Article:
[Opinion] Modernization is key
The pace of investment in China's innovation economy is quickly picking up
China's focus on modernization and high-quality development, along with its efforts to simplify fiscal and monetary policies for research and development, have yielded positive economic results, creating high-quality jobs. Earlier this year, the State Council, China's Cabinet, issued a circular directing relevant departments and regional authorities to support the establishment of cutting-edge R&D centers throughout the country. As a result, both domestic and foreign investors have shifted their attention from a "Made in China" to a "Created in China" approach, demonstrating their commitment through tangible actions. Alongside the development of modern manufacturing facilities, advanced R&D centers are being built nationwide, fostering innovative solutions.
According to data released by the National Bureau of Statistics on Sept 18, China's investment in R&D increased by 10.1 percent in 2022 to reach 3.08 trillion yuan ($421.97 billion), continuing the trend of accelerated growth. The threshold of 1 trillion yuan for R&D investment was surpassed in 2012 and 2 trillion yuan in 2019. It means that it only took three years to increase investment from 2 trillion yuan to 3 trillion yuan, demonstrating the effectiveness of China's innovation development strategy.
The positive trend in high-tech investment will continue as the country's 14th Five-Year Plan (2021-25) projects that the country should increase R&D spending by more than 7 percent annually during the period. A report by McKinsey showed that such a growth target would put the country on track to become the world's largest in terms of R&D spending.
Such measures are essential for creating new high-quality jobs, as the country prioritizes creating employment opportunities, especially for young people. For example, by the middle of this year, the unemployment rate for people aged 16 to 24 in urban areas reached 21.3 percent, the highest since 2018. To address this problem, the government has promised several initiatives to support private businesses, which typically employ a large proportion of the younger workforce.
According to the China Employment Research Institute and online recruitment platform Zhaopin, the CIER index, a key indicator of China's labor market, stood at 0.57 in Q3 of 2022, a decline from 1.24 in 2021 and 1.38 in 2020. A figure below 1 means there are more job applicants than market demand, suggesting challenging job competition and low job-seeker confidence.
Making significant strides in enhancing the investment environment and creating fresh employment opportunities is imperative to tackling the nation's major issues. To assess the current situation in these areas, it is essential to review the best practices that were recently implemented. Let us take a closer look at some of these examples.
The country's leading auto company, BYD, hired 31,800 new college graduates this year. But what is particularly noteworthy is the quality of new jobs. Of those new hires, 61.3 percent have master's or doctoral degrees, and 80.8 percent have been employed within the R&D field. Around 700 to 800 are from top Chinese universities such as Peking University and Tsinghua University.
The company planned to recruit new employees in 37 cities across 50 different job categories, including specialities like automation, mechanical engineering, electrical engineering and information technology. The initial monthly wage for these roles can go up to 50,000 yuan. Based on the official information, the company is collaborating on scientific projects and providing training for prospective employees in 14 different fields at 16 postdoctoral programs. These efforts involve partnerships with esteemed institutions like the Shenzhen Institute of Advanced Technology of the Chinese Academy of Sciences, China University of Science and Technology and Tsinghua University. In the last two decades, the company has set up 11 research institutes and allocated over 100 billion yuan for R&D.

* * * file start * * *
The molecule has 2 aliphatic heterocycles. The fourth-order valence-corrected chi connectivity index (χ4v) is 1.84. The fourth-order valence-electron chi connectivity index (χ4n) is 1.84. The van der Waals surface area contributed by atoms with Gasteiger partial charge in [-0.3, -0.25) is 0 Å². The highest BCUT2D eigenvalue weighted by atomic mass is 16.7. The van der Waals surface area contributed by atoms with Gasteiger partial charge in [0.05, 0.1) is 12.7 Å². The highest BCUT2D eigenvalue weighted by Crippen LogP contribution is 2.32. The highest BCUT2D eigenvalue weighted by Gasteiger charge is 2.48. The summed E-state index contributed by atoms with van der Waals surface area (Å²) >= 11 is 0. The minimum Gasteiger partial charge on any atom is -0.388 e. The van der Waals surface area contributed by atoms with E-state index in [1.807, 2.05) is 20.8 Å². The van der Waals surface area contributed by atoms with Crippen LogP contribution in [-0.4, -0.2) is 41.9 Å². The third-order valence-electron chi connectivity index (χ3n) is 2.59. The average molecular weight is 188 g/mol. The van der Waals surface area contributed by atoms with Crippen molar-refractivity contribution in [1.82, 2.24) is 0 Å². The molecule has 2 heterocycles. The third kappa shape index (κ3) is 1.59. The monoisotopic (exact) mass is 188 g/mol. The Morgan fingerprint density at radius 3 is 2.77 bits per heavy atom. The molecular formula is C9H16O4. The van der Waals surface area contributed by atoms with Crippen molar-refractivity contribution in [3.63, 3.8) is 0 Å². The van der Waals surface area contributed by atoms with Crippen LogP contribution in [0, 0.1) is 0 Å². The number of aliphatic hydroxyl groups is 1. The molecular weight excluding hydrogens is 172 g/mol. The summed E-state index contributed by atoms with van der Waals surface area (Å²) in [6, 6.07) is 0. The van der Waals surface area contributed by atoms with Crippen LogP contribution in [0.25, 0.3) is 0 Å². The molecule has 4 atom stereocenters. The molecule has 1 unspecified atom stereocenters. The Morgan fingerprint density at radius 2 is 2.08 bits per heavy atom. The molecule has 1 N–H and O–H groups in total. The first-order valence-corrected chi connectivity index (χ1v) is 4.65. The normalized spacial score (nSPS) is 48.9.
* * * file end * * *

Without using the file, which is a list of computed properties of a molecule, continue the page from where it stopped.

China is renowned for its rapidly growing local high-tech companies. However, foreign investors also strive to keep up with their local counterparts. Toyota Motor Corporation announced on July 31 the plan to combine its R&D resources in China, focusing on creating the latest electric vehicles. Engineers from its three Chinese factories will be transferred to a new research institute in Changshu, Jiangsu province, where the main priority will be the development of battery, hybrid and plug-in hybrid models.
There are many other examples of global investments in the R&D industry in China. In February, LG Chem Ltd opened a technology center in Wuxi, Jiangsu province, which cost $30 million. The Volkswagen Group has established a technology firm in Hefei, Anhui province, for new energy innovation and intelligent connected vehicles. Unilever has opened an R&D facility in Tianjin, utilizing China's smart manufacturing technology to improve production speed and transportation efficiency. Danfoss, the global refrigeration giant, has opened its most advanced and largest research and testing center for scroll compressors in Tianjin. Other companies such as Xylem, Schneider Electric and Volvo have also established their R&D centers in China to leverage the country's innovative capabilities and diverse industrial talent.
These examples show that the digital and high-tech sectors of the economy are proliferating. They drive economic growth, create highly skilled jobs, and increase the country's budget revenues. It is becoming more evident that economic development in the country should focus on modernization and high-quality development. This approach must continue to expand and deepen for a better future.
The author is former prime minister of the Kyrgyz Republic and a distinguished professor at the Belt and Road School at Beijing Normal University.